- Game Day
- Double Blue Post
- Argos Alumni
Hank Ilesic remembers the sidelines well, his hands resting on a chain link fence in downtown Edmonton, watching his favourite team practice day after day.
“Most of those players on that team were my idols. I’d watched them for years as I grew up,” Ilesic said. “I used to go to practice every day and watch, study and absorb as much as I could.
“Not just Dave Cutler, but Tom Wilkinson, Bruce Lemmerman, Dan Kepley, Larry Highbauh, Ed Jones, Dave Fennell, the list goes on and on. The players on that team…I had excellent, excellent role models.”
Ilesic’s story has long been touted as a dream come true. He was a punting prodigy that was signed at 17 — he was still a student at St. Joe’s High School — by the team he idolized in 1977. He’d go from spectator to participant before he’d graduate and when he got on the field he was magic, booming punts high into the lights of stadiums across the country and fitting in seamlessly with a dynasty team that he believes will never be matched again in the CFL.
Surrounded by greatness in Edmonton, he won five Grey Cups in a row with the Esks. Through a 20-year career, Ilesic was an eight-time CFL all-star and led the league in punting average six times (1978, 1980, 1986, 1988, 1991 and 1992). He played in nine Grey Cup games and won seven times, tying him for the most wins a player has had in the league. On the game’s biggest stage, Ilesic set Grey Cup records for the most punts (64) and the most punting yards (2,735).
“They took me under their wing,” he said of his Edmonton teammates back in March, when the Hall of Fame class of 2018 was unveiled in Winnipeg.
“It was a veteran ball team and they knew how to do it. You couldn’t be mentored by any better players or be in any better environment than a veteran team, a winning team, a successful team. It was the perfect scenario. An absolutely perfect scenario.”
The scenario was made perfect by the Eskimos organization and head coach Hugh Campbell.
“Coach Campbell had a way of getting the best out of his players,” Ilesic said.
“Even though he could amass the best players on one team, it doesn’t necessarily mean you’re going to win or it doesn’t necessarily mean that they’re going to gel and play as a unit. Coach Campbell and his coaching staff had a way of getting the best out of his players. He really did.”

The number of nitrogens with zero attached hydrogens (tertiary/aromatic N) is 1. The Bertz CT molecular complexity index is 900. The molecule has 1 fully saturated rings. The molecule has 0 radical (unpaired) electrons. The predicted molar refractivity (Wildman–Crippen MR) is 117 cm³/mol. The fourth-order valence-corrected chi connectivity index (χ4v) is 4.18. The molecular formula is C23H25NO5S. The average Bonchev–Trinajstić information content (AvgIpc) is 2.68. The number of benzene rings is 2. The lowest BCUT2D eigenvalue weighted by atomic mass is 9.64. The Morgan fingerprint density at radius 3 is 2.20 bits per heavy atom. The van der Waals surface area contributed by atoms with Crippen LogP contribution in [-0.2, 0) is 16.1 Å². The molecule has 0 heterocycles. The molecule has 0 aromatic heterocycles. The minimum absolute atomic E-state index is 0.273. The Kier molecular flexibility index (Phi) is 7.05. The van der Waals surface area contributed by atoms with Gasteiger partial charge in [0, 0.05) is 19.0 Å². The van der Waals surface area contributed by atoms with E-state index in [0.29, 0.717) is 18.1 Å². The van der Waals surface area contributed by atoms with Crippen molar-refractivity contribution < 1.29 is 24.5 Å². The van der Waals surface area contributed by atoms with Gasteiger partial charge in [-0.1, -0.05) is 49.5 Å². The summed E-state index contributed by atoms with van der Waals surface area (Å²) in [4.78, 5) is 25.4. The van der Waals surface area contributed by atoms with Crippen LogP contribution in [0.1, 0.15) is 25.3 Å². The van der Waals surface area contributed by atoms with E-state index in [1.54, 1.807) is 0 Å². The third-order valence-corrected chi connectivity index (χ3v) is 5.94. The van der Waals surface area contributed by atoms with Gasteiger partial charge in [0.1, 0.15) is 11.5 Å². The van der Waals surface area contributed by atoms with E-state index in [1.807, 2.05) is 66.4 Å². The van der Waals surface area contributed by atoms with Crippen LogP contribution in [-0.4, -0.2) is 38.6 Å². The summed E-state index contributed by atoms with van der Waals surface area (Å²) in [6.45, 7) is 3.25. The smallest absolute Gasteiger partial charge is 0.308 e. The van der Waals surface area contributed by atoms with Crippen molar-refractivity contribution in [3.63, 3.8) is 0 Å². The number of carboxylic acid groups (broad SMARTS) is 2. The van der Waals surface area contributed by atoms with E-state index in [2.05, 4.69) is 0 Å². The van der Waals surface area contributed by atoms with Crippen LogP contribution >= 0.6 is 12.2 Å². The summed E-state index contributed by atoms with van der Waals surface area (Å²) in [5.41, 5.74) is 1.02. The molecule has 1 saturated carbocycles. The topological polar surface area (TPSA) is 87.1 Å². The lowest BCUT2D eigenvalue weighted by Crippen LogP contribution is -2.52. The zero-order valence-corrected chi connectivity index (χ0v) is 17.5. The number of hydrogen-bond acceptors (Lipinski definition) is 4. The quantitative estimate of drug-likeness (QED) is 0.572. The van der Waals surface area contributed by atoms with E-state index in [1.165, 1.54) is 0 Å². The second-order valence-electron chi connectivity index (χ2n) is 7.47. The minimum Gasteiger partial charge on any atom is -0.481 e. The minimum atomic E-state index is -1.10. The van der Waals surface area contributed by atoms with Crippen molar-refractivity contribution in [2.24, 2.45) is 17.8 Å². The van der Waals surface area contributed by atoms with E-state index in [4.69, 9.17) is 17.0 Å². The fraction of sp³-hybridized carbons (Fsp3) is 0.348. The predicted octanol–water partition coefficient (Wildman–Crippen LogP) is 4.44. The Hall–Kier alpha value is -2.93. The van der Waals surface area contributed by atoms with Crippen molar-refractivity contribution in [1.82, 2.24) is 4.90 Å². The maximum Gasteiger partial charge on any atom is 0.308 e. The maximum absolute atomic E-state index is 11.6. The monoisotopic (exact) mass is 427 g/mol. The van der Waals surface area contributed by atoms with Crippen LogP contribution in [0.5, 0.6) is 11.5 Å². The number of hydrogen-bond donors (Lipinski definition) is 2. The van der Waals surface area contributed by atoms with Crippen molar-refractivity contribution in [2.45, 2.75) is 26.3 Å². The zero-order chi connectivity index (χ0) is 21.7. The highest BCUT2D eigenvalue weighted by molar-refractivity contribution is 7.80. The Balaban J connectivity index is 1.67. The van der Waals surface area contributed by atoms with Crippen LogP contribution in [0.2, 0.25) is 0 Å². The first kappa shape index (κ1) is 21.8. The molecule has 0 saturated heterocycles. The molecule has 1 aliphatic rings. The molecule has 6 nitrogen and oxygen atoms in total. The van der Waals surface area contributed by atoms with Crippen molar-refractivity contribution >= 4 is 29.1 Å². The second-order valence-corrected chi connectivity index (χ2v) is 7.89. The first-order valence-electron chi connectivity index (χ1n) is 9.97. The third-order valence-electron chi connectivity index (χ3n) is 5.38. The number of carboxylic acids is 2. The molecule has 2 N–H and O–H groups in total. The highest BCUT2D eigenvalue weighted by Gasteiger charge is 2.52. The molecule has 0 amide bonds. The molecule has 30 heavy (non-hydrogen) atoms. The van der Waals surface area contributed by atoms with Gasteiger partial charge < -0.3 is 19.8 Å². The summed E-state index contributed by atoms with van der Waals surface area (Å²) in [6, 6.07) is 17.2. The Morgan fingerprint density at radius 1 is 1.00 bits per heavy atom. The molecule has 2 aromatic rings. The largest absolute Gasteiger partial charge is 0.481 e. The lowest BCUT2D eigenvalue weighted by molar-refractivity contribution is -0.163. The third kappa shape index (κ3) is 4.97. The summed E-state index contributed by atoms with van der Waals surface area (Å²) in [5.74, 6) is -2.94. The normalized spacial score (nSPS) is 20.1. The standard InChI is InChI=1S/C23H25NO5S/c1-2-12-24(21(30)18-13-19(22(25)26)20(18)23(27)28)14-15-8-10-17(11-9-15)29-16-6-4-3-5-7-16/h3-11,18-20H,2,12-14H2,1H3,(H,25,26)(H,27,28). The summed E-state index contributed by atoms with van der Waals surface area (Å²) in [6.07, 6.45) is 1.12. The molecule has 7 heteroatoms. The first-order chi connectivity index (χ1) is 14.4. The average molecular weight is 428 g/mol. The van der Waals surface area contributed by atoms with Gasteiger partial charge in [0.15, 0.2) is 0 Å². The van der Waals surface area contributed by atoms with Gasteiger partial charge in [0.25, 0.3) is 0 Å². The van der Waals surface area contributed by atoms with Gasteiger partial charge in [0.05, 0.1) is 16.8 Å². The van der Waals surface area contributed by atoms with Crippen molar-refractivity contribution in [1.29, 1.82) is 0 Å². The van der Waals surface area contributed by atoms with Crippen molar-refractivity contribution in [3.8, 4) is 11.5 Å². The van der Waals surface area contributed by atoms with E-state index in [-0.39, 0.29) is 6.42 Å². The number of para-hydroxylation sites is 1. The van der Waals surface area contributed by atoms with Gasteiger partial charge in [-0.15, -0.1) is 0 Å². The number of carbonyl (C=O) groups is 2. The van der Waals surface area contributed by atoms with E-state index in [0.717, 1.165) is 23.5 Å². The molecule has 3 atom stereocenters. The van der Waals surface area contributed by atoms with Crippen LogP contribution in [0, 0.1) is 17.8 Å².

When the rest of the players on those Eskimo teams saw quarterbacks like Wilkinson, Warren Moon and Matt Dunigan splitting playing time, it set a precedent. No one was above this supremely talented team.
“It made them better as players. It also makes it more difficult, more complicated for the opposition to practice for or have to prepare for,” Ilesic added.
After Ilesic’s six years in Edmonton, he spent 10 in Toronto. With the Argos he enjoyed a career year in 1986, punting 164 times for 8,004 yards, which is the second-best single season in league history. He spent the 1995 season with Hamilton and returned twice as an injury replacement after that, playing three games for the BC Lions in 1998 and re-joining the Esks in the 2001 season. Ilesic finished his career in third-place on the all-time punting yardage list, with 91,753 yards.
Today, Ilesic runs a high performance training gym in Orillia, Ont. He likes the idea of taking athletes that are in a similar place that he was as a kid in Edmonton, standing on the other side of the fence with a dream. He’s helped kickers land with universities across eastern Canada. It’s a role he takes seriously.
“I do have a screening process in regards to who I will work with and who I will develop. As the kicker and the athlete develops it’s also a reflection on me, so I do take care and I’m very careful in regards to who I work with,” he said.
“Basically it starts with the parents. Supportive parents, understanding parents, good grades in school, good character.
“The game has been very good to me and It’s good to give back. I like to give back. If I can share knowledge, if I can help develop a young athlete and get them to the next level or get to the highest level, it doesn’t get any better than that.”
As he steps into the Canadian Football Hall of Fame, Ilesic’s story becomes a young kid’s wildest dream being realized.
“It’s an honour, a special club,” he said. “Not too many players get a chance to get inducted.”